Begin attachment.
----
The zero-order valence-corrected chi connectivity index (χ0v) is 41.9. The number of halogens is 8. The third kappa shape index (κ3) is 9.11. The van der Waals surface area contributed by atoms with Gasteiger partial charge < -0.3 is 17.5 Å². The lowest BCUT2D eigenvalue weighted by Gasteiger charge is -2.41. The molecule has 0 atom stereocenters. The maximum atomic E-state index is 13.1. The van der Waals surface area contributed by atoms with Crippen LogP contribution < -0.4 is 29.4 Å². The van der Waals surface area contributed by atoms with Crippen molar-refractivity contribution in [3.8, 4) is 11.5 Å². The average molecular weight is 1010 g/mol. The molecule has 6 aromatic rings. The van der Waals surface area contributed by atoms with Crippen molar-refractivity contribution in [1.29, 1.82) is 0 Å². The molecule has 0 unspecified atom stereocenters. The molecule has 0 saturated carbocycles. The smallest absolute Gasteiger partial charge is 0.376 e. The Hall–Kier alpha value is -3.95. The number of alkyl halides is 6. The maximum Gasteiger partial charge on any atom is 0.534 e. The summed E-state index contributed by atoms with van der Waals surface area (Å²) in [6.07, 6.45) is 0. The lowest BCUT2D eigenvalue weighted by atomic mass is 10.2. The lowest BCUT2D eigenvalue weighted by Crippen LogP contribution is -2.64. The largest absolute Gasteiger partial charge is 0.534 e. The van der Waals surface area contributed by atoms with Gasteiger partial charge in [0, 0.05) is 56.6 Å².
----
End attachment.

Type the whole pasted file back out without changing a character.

The zero-order valence-corrected chi connectivity index (χ0v) is 41.9. The number of halogens is 8. The third kappa shape index (κ3) is 9.11. The van der Waals surface area contributed by atoms with Gasteiger partial charge < -0.3 is 17.5 Å². The lowest BCUT2D eigenvalue weighted by Gasteiger charge is -2.41. The molecule has 0 atom stereocenters. The maximum atomic E-state index is 13.1. The van der Waals surface area contributed by atoms with Crippen LogP contribution < -0.4 is 29.4 Å². The van der Waals surface area contributed by atoms with Crippen molar-refractivity contribution in [3.8, 4) is 11.5 Å². The average molecular weight is 1010 g/mol. The molecule has 6 aromatic rings. The van der Waals surface area contributed by atoms with Crippen molar-refractivity contribution in [1.29, 1.82) is 0 Å². The molecule has 0 unspecified atom stereocenters. The molecule has 0 saturated carbocycles. The smallest absolute Gasteiger partial charge is 0.376 e. The Hall–Kier alpha value is -3.95. The number of alkyl halides is 6. The maximum Gasteiger partial charge on any atom is 0.534 e. The summed E-state index contributed by atoms with van der Waals surface area (Å²) in [6.07, 6.45) is 0. The lowest BCUT2D eigenvalue weighted by atomic mass is 10.2. The lowest BCUT2D eigenvalue weighted by Crippen LogP contribution is -2.64. The largest absolute Gasteiger partial charge is 0.534 e. The van der Waals surface area contributed by atoms with Gasteiger partial charge in [0, 0.05) is 56.6 Å².